February 2013: Meet our actual Queen Bees

8 Mar

After two fruitful weeks spent in the field, I am back to update you guys on the pollinator program. On the event of International Women’s Day I’m proud to say we’ve received a great response from the maidens of Araku, both young and old. At the moment we are expanding the program to 4 villages. These 2 last weeks, we focused on community mobilisation, which is crucial for a successful program.



New Beneficiaries

Our pollinator program team went to these 4 villages to introduce the program. Interested persons came forward. For example, in Kodaput village, 12 women joined our beekeeper family.  We’ve seen women across ages, mothers, sisters and even grand mothers enthusiastic to join us. I must admit, even I was taken aback at seeing a dozen ladies united in their interest for apiculture.
Encouraging women is a priority in this program and it is such a joy to see so many women coming forward. I can’t seem to say this enough but beekeeping is the perfect activity for these tribeswomen. We do our best to place the hives near their house, ensuring that it does not become too time-consuming an activity whilst ensuring safety as it is in the vicinity of their own village.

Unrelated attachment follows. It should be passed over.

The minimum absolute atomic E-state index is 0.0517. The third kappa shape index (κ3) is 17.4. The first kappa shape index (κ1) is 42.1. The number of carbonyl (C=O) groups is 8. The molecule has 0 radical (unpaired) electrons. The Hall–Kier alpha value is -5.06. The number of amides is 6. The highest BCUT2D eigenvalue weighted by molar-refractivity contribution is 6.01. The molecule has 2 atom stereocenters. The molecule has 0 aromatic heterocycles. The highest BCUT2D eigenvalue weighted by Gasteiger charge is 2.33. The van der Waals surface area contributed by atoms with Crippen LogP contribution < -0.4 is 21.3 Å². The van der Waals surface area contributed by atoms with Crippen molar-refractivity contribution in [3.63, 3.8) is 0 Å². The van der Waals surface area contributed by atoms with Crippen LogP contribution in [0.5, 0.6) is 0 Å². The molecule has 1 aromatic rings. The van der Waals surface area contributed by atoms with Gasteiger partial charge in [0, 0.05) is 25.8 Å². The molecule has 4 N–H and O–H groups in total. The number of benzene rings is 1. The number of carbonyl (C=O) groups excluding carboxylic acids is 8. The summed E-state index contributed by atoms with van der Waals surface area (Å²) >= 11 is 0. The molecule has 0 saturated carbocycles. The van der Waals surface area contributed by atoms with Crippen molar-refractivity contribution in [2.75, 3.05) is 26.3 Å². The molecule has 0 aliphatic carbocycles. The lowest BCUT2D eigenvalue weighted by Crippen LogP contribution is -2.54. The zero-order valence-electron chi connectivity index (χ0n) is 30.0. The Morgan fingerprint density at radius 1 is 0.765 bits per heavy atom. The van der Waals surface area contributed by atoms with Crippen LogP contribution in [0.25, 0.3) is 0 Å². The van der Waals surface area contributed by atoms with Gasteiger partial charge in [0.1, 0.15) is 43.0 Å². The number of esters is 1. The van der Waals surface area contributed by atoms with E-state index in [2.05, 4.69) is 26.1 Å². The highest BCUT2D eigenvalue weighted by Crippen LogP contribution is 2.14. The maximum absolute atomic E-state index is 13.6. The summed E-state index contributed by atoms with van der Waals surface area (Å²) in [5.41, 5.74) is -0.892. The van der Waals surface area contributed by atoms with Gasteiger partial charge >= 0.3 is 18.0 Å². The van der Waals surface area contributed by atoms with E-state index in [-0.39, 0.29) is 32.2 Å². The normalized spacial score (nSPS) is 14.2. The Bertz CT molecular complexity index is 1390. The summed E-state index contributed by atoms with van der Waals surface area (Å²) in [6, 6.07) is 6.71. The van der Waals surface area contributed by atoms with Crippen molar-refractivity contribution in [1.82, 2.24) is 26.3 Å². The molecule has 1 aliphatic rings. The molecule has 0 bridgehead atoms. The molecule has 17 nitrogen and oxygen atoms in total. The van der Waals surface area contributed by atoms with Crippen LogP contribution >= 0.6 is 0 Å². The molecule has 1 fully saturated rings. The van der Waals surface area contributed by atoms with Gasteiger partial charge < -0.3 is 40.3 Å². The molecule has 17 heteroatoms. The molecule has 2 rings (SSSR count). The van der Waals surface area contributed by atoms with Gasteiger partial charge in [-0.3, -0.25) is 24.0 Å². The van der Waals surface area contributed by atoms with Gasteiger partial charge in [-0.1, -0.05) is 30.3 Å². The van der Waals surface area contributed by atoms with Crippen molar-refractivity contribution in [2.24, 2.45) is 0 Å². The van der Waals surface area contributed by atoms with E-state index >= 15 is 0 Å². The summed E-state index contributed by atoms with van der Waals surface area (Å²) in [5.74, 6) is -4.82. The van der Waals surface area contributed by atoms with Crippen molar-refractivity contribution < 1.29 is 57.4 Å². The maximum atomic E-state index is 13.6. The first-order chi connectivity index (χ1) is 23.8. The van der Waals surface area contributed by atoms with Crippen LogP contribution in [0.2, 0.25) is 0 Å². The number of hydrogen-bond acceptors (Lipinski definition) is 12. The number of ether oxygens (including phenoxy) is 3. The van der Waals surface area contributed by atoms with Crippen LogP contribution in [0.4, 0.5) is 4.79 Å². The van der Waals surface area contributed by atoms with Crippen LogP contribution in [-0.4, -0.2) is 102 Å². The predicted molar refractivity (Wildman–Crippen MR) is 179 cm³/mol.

IMG_20130228_110114 IMG_20130228_110400

Tene Tigalu project

A science fair was organised by Naandi foundation in some schools of the region. I assisted a group of Nanhi Kalis in preparing their project. And the subject was Tene Tigalu meaning honey bees. The three girls were really eager to learn. They learnt about natural beekeeping. On the day of the science fair they explained to visitors the importance of honeybees as pollinators and why we should respect them. They won third place at the fair.

First natural division

21 Feb 2013Our first established colony is ready for its first natural division. In the last picture you can clearly see the queen cell (Bottom Left).  In a matter of a few days the old queen will swarm with about half of the workers of the colony and leave the new queen to reign supreme in her colony. Swarming is the natural way of reproduction of honey bee colonies.

For the more trained eye, it’s a full frame, this hive was ordered from outside. We are now making it locally using top bars.


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